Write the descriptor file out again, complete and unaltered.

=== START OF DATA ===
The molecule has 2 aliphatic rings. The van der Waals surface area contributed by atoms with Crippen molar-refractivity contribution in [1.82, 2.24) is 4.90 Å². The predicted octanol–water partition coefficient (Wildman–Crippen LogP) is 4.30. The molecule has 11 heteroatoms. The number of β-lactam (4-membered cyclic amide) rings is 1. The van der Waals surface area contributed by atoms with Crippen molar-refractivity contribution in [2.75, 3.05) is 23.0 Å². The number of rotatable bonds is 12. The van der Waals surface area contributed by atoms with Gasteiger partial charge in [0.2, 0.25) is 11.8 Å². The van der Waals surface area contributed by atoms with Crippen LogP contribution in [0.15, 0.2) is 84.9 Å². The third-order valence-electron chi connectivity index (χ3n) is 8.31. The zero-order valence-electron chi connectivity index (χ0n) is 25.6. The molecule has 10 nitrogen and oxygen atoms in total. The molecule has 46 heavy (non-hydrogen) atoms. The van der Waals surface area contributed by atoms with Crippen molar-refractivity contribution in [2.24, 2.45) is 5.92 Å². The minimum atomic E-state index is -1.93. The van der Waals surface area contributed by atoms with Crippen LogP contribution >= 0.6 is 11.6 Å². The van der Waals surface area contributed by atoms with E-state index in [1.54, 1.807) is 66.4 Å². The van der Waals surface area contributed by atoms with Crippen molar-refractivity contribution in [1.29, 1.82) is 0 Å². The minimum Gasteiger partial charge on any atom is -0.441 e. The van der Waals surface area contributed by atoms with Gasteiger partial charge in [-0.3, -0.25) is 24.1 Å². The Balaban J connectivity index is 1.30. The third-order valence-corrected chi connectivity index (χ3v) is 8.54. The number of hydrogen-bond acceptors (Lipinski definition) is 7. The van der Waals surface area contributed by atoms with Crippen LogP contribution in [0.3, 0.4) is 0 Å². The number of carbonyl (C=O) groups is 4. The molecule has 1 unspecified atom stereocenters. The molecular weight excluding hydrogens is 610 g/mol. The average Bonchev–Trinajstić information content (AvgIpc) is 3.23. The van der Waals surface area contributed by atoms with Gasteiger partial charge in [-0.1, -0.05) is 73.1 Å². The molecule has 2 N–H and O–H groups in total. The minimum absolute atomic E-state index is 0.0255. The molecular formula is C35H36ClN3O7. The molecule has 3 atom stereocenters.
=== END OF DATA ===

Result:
The molecule has 2 aliphatic rings. The van der Waals surface area contributed by atoms with Crippen molar-refractivity contribution in [1.82, 2.24) is 4.90 Å². The predicted octanol–water partition coefficient (Wildman–Crippen LogP) is 4.30. The molecule has 11 heteroatoms. The number of β-lactam (4-membered cyclic amide) rings is 1. The van der Waals surface area contributed by atoms with Crippen molar-refractivity contribution in [2.75, 3.05) is 23.0 Å². The number of rotatable bonds is 12. The van der Waals surface area contributed by atoms with Gasteiger partial charge in [0.2, 0.25) is 11.8 Å². The van der Waals surface area contributed by atoms with Crippen LogP contribution in [0.15, 0.2) is 84.9 Å². The third-order valence-electron chi connectivity index (χ3n) is 8.31. The zero-order valence-electron chi connectivity index (χ0n) is 25.6. The molecule has 10 nitrogen and oxygen atoms in total. The molecule has 46 heavy (non-hydrogen) atoms. The van der Waals surface area contributed by atoms with Crippen molar-refractivity contribution in [2.24, 2.45) is 5.92 Å². The minimum atomic E-state index is -1.93. The van der Waals surface area contributed by atoms with Crippen LogP contribution >= 0.6 is 11.6 Å². The van der Waals surface area contributed by atoms with E-state index in [1.54, 1.807) is 66.4 Å². The van der Waals surface area contributed by atoms with Crippen molar-refractivity contribution in [1.29, 1.82) is 0 Å². The minimum Gasteiger partial charge on any atom is -0.441 e. The van der Waals surface area contributed by atoms with Gasteiger partial charge in [-0.3, -0.25) is 24.1 Å². The Balaban J connectivity index is 1.30. The third-order valence-corrected chi connectivity index (χ3v) is 8.54. The number of hydrogen-bond acceptors (Lipinski definition) is 7. The van der Waals surface area contributed by atoms with Crippen LogP contribution in [0.3, 0.4) is 0 Å². The number of carbonyl (C=O) groups is 4. The molecule has 1 unspecified atom stereocenters. The molecular weight excluding hydrogens is 610 g/mol. The average Bonchev–Trinajstić information content (AvgIpc) is 3.23. The van der Waals surface area contributed by atoms with Gasteiger partial charge in [-0.1, -0.05) is 73.1 Å². The molecule has 2 N–H and O–H groups in total. The minimum absolute atomic E-state index is 0.0255. The molecular formula is C35H36ClN3O7. The molecule has 3 atom stereocenters.